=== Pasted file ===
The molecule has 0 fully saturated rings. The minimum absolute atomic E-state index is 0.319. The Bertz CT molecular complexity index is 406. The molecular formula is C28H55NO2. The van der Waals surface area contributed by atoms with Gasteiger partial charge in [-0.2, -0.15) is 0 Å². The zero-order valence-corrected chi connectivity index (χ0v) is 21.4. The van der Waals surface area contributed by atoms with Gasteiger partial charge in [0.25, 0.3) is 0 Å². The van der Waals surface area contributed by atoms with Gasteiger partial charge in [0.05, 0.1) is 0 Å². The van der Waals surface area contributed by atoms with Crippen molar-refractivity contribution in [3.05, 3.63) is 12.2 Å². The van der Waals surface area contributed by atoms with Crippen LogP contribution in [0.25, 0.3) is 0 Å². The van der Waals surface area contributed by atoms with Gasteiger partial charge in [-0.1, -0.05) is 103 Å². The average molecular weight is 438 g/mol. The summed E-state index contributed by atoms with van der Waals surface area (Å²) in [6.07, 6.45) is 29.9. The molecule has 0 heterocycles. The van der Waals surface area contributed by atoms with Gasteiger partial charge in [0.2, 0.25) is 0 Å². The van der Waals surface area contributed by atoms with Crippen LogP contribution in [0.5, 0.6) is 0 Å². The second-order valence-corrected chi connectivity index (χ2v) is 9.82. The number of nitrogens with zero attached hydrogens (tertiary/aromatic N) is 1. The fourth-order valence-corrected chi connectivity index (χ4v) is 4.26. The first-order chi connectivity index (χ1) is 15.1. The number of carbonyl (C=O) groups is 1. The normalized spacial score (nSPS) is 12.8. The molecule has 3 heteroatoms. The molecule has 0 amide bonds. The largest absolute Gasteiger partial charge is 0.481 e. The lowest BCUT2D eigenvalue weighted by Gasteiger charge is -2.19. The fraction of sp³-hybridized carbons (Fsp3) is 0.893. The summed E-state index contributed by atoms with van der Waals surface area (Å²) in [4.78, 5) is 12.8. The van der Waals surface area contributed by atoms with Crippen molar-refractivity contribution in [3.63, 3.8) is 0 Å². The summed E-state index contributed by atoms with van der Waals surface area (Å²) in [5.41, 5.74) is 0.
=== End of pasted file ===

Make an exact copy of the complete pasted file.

The molecule has 0 fully saturated rings. The minimum absolute atomic E-state index is 0.319. The Bertz CT molecular complexity index is 406. The molecular formula is C28H55NO2. The van der Waals surface area contributed by atoms with Gasteiger partial charge in [-0.2, -0.15) is 0 Å². The zero-order valence-corrected chi connectivity index (χ0v) is 21.4. The van der Waals surface area contributed by atoms with Gasteiger partial charge in [0.25, 0.3) is 0 Å². The van der Waals surface area contributed by atoms with Gasteiger partial charge in [0.05, 0.1) is 0 Å². The van der Waals surface area contributed by atoms with Crippen molar-refractivity contribution in [3.05, 3.63) is 12.2 Å². The van der Waals surface area contributed by atoms with Crippen LogP contribution in [0.25, 0.3) is 0 Å². The van der Waals surface area contributed by atoms with Gasteiger partial charge in [-0.1, -0.05) is 103 Å². The average molecular weight is 438 g/mol. The summed E-state index contributed by atoms with van der Waals surface area (Å²) in [6.07, 6.45) is 29.9. The molecule has 0 heterocycles. The van der Waals surface area contributed by atoms with Gasteiger partial charge in [0.2, 0.25) is 0 Å². The van der Waals surface area contributed by atoms with Crippen LogP contribution in [0.5, 0.6) is 0 Å². The second-order valence-corrected chi connectivity index (χ2v) is 9.82. The number of nitrogens with zero attached hydrogens (tertiary/aromatic N) is 1. The fourth-order valence-corrected chi connectivity index (χ4v) is 4.26. The first-order chi connectivity index (χ1) is 15.1. The number of carbonyl (C=O) groups is 1. The normalized spacial score (nSPS) is 12.8. The molecule has 3 heteroatoms. The molecule has 0 amide bonds. The largest absolute Gasteiger partial charge is 0.481 e. The lowest BCUT2D eigenvalue weighted by Gasteiger charge is -2.19. The fraction of sp³-hybridized carbons (Fsp3) is 0.893. The summed E-state index contributed by atoms with van der Waals surface area (Å²) in [4.78, 5) is 12.8. The van der Waals surface area contributed by atoms with Crippen molar-refractivity contribution in [3.63, 3.8) is 0 Å². The summed E-state index contributed by atoms with van der Waals surface area (Å²) in [5.41, 5.74) is 0.